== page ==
Sunday, 1 May 2016

Amazon scammers – can they be stopped?

I was shocked to read that Amazon scammers have come up with an ingenious way to steal money from the authors in the KOL programme.
I'm sure that most of you already know about this but I will attempt to give you a brief explanation of what they've been doing.
The success of this scam rests on the fact that Amazon don't actually know how many pages a reader reads in order to pay per page – all they know is where the reader stopped and they pay the author for those pages.
The scammers have been producing books with three thousand pages and only the first fifty or so are actually part of a book, the rest is gobbledygook. They then invite the reader to click to the back of the book in order to be in with a chance to win something fabulous. This then shows in the Amazon algorithm as the reader having read all three thousand pages. The only cost to the scammer will be for the covers and the payments to the people who do the clicking. They also have to set up a couple of Amazon accounts. They put up twenty-five different versions of the same bogus book – they make them free as soon as they are loaded which means they don't get the same scrutiny of a paid book.
The scammers pay people in less regulated countries to borrow twenty-five books a day and click  to the end of each. They keep these scam books live for four days and then remove them before the complaints reach Amazon, and then sit back and wait for the money to roll in.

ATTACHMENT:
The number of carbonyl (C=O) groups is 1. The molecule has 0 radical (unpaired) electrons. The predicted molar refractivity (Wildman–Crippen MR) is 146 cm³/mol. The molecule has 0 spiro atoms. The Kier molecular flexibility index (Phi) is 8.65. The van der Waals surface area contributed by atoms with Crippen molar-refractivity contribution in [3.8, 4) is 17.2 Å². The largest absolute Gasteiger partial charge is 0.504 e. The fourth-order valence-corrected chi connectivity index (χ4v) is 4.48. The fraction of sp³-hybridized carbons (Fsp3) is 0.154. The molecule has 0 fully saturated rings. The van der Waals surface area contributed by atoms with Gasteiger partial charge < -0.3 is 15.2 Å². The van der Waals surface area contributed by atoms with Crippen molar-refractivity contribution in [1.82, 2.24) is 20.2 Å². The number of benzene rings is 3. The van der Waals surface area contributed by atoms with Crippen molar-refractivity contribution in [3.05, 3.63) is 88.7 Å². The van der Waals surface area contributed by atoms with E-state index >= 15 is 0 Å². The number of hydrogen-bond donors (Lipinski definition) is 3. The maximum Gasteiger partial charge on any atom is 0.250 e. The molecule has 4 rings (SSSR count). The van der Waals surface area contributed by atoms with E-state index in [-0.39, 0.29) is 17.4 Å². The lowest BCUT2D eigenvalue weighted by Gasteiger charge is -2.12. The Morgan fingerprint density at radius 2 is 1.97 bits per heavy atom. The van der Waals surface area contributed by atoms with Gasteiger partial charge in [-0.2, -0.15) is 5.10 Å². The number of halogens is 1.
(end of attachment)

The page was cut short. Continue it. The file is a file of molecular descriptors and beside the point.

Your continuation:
According to reports they can make $60000 a month doing this . Although complaints have been made to Amazon they have been ignored until this began to impinge on the royalties of some big-names.
Someone suggested a relatively simple solution. This being that Amazon should limit each subscriber to the KOL system to 14 books a week, thus instantly removing  the scammers.
I hope that they set this in motion immediately. The fact that the money lost was money that should have gone to authors and not Amazon  is probably why they haven't bothered to step in up to this point. It would appear that some of the scammers have actually been earning author bonus payments – that is truly disgusting.
The previous system of paying a set amount for each borrow after 10% of the book had been read was changed because of a different scam, as well as the fact that authors complained it discriminated against those that wrote longer books. These scammers – probably the same ones who are doing the current one – published books only a dozen pages long and the front matter was more than 10% of the contents so they always got their payment.
I expect that when this new scam is stopped something else will replace it, but I can't believe it will be as costly to the authors of this particular one is.
I'm hoping that now big-name authors have become involved Amazon will move fast to close the loophole.
 Fenella J Miller


  1. Interesting post, Fenella,
    It's a real muddle! I've never been in favour of this complicated payment by Amazon for so many page read. It's hugely confusing for one thing. All I know is, that my eBook sales royaties have dropped considerably over the past year or so since it came in. I wish they'd go back to paying basic royaties on the individual book sales. The system of paying for pages read has confused me from the word go, and it's now not as easy to check individual book sales out, as it used to be. Maybe I'm a bit dense, and please tell me if I am, but if this scam is going on, then Amazon MUST do something to stop it being possible. after all they put the whole system in place in the first instance. I'm not happy bunny at all if Amazon is continuing to allow scammers to ride rough shod over us hard working authors, coining in on what we are missing out on Grrr.

  2. Jan, for me the simple pay per borrow worked best - I could see at a glance how many books were borrowed.They don't count sales towards the author bonus anymore either which is silly. Thanks for dropping in.